"Women provide the majority of informal care to spouses, parents, and friends, and they play many roles while caregiving" - hands-on health provider, care manager, companion, surrogate decision-maker and advocate. The majority of caregivers are female, and they are they unsung heroes of health.
Thanks to the global coronavirus crisis, there has been an increase in attention on the vital role that nurses and professional carers play in our broader medical and healthcare industries, and rightly so. Before the “clap for carers” trend whipped around the world a few months ago, these were the unsung heroes of health.
By the very nature of their work, these carers are putting themselves at great risk – never more so than now – and that can be a drain on energy and emotion, even if it is a calling.
“Healthcare workers are the beating heart of every health system, and the majority are women with families and responsibilities of their own,” says Maritza Muller, Head of Healthcare at a specialised dementia care provider, called Livewell, with estates in Somerset West, Cape Town and Bryanston, Johannesburg.
Carers for the elderly, and people with dementia, are also having to manage the fact that those in their care are particularly vulnerable right now. There have been numerous instances of Covid-19 devastating a care home or similar institution, so these places – if they are responsible – are on an even more extreme version of lockdown, and home-based carers are taking similar hardline safety precautions. A side effect therein is that these carers and those in their care are now more isolated than ever before.
Even without the threat of coronavirus, though, care work is intense. Muller says carers run the risk of becoming run down and feeling unappreciated. Without the proper rest and support, this can spiral into depression, anxiety, and even anger issues. “Every care provider and her circumstances is different,” she says, “but voicing your appreciation for their work is also part of this. Empathy goes a long way.”
The invisible carer
There is still, however, an invisible carer in the world, a superhero not on the receiving end of the nightly cheer for frontline workers.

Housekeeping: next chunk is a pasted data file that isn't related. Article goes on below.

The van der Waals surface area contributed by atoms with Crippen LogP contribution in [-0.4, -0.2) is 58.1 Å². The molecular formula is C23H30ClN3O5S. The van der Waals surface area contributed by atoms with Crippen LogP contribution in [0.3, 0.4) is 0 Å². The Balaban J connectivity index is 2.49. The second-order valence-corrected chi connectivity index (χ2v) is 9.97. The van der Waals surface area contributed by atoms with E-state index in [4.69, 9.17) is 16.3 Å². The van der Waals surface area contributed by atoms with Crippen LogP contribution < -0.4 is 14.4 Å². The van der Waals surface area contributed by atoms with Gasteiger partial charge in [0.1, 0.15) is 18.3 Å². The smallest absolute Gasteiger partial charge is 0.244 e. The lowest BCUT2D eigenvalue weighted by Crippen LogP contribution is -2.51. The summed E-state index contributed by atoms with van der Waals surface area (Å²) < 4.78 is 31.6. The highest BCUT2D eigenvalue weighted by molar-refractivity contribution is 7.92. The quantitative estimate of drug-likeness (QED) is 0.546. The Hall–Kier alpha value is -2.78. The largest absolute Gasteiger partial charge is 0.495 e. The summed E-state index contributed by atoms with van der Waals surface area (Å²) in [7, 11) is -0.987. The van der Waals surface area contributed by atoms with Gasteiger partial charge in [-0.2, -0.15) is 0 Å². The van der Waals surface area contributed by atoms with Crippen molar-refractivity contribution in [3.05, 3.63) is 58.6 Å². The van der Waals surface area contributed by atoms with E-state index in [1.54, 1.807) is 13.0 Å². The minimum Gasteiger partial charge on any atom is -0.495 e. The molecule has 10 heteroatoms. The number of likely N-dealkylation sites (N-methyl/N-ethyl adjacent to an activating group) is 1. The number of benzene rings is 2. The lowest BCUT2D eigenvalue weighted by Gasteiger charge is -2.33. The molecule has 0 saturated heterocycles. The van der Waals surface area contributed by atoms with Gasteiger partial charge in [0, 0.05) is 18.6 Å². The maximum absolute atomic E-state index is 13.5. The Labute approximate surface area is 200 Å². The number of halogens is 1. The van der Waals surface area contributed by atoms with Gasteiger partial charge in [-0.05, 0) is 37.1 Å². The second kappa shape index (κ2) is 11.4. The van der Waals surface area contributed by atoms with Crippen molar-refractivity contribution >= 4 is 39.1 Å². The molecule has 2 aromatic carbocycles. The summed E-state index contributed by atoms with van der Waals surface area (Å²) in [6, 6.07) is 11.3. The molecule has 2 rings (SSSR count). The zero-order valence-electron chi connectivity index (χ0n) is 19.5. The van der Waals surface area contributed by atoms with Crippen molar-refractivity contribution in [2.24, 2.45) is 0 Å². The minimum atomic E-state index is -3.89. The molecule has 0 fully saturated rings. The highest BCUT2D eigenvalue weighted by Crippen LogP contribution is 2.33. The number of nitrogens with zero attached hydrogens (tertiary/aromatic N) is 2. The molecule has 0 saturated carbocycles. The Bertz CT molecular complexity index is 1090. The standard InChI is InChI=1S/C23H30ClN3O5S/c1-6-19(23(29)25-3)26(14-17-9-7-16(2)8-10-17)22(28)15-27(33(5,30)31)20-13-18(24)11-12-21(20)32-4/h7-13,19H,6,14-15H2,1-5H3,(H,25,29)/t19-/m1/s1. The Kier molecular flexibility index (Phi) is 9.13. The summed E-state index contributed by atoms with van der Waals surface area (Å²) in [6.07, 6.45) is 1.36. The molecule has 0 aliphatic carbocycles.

According to international research from the Family Caregiver Alliance (FCA), the profile of the typical caregiver is a 49-year-old woman, who works both outside the home and provides around 20 hours of unpaid care work to her mother. Moreover, they say, women habitually spend as much as 50% more time providing care as their male counterparts. These statistics are likely to be higher in South Africa.
Not only are these women doing invisible labour, but they deprioritise their own needs. Alzheimer’s South Africa says that the best thing an individual can do for a person in their care is stay healthy themselves. Failure to do so is feeding into a mental health pandemic, as “more than 80 percent of Alzheimer’s caregivers report that they frequently experience high levels of stress, and nearly half say they suffer from depression”. This is further complicated by the fact women are twice as likely to suffer from depression than men, according to the South African Depression and Anxiety Group (SADAG).
Running on empty
So what are the warning signs of carer fatigue and burn out? Clinical psychologist Louis Awerbuck says to watch out for these signs:
- Struggling to maintain concentration while working;
- Getting especially irritated with patients / the loved one in your care
- Secretly wishing that the day would pass as quickly as possible;
- And not being able to remain in the moment with patients.
Awerbuck says carers must look after themselves. “If you are mentally fatigued, chances are that your own anticipatory anxiety is filtering into your caregiving,” he says. In other words, if you can’t do it for yourself, do it for the sake of the person in your care.
Deeper than a bubble bath
The notion of “self-care” is having a moment in the public consciousness, but in our insta-everything internet culture, the real meaning of this psychological concept can get misplaced or even lost. Yes, to a degree, pouring yourself a bubble bath is a form of self-care, but for an exhausted, burnt-out individual it’s akin to a Band-Aid on a broken leg.
Rather than moments or exceptions in your schedule, psychologists like Awerbuck say managing your stress is a long game that involves establishing a routine, getting exercise, and maintaining regular sleep patterns. He also says to seek support from those who “get it: “Caregivers often feel understood by other caregivers,” he says, “so I suggest staying in regular contact with other carers.”
“Get help even if you think you don’t need it. You will,” says Glynis Williams, whose husband Richard has Frontotemporal Dementia (FTD). Williams and her family initially cared for Richard at home, until ultimately they took the tough decision to move him into a specialised dementia care facility. “It is a complicated space to be in. I am dealing with grief; aware of my loss of a partner while still loving him,” she explains.
And that’s the kind of complicated, heart-wrenching duality that caregivers can face, and why often they feel best supported by those who have lived through the same.
If you are family to a primary caregiver, encourage them to take time out, and enable this by offering to sit with the dementia sufferer. You can also offer a sympathetic ear or shoulder to cry on. Both carers and their families can find help online through support groups - Livewell runs a Dementia care support group on Facebook. This closed group is free to join and provides a place to connect with other caregivers facing similar struggles and experts in dementia care. You can also reach out to SADAG and Alzheimer’s South Africa.
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